Monday, October 7, 2013

The Brigade Was Cut To Pieces

The Battle of Farmington fought October 7th 1863 was a part of Confederate Major General Joseph Wheeler’s Cavalry Raid.

Confederate Major General Joseph Wheeler with about 4,000 cavalrymen had been raiding behind Union lines in the Sequatchie Valley in early October 1863.  They were capturing or destroying everything in the valley which might be of use to Union General William S Rosecrans’s army at Chattanooga.  Union General George Crook with about 25,000 cavalry had been following Wheeler’s troopers fighting almost all the time with the Confederate rear guard, looking for a place to stop them.

Wheeler having completed his damage in the valley headed his cavalry toward the Tennessee River, but was forced to turn and face the Union cavalry at Farmington, Tennessee.  The Union trooper hotly perused, causing one Confederate to write, “For five hours and a half, over seven miles of country, the unequal contest continued.  My gallant brigade was cut to pieces."  As the Confederate rear guard reached Wheeler’s line in Farmington, they passed through and formed up to meet the Union cavalry.  Crook’s troopers were swept by small arms and artillery fire.  They settled into two hours of heavy fighting, when the Union line began to waver.  Wheeler took this moment to order a charge with sabers drawn into the Union ranks causing many to retreat.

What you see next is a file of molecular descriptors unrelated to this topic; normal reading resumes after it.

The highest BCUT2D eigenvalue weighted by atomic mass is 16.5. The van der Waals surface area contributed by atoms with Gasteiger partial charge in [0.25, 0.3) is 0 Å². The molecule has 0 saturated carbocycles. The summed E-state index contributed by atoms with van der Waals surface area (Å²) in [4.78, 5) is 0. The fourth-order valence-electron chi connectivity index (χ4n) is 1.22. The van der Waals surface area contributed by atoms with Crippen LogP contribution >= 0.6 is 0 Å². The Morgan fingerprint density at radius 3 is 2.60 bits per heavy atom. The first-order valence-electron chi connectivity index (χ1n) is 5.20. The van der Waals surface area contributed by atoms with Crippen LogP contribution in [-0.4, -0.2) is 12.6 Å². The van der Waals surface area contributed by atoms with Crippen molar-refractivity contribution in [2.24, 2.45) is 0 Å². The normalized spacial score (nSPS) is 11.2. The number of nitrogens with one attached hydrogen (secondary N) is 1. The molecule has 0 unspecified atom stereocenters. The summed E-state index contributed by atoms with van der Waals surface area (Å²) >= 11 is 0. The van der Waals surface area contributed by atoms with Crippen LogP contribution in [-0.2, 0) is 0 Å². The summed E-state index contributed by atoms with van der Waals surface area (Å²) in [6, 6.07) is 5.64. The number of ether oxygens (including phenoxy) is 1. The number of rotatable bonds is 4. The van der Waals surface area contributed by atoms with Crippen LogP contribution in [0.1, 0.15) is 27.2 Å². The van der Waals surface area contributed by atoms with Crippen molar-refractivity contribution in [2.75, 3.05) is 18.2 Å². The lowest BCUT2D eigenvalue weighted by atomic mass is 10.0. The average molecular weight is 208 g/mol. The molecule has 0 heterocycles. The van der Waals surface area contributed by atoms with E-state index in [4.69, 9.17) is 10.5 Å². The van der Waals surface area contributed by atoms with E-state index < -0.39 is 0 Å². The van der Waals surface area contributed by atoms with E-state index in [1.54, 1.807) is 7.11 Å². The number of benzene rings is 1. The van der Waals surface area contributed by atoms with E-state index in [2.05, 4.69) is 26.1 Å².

Darkness brought an end to the fighting.  The next day found both sides heading for the Tennessee River.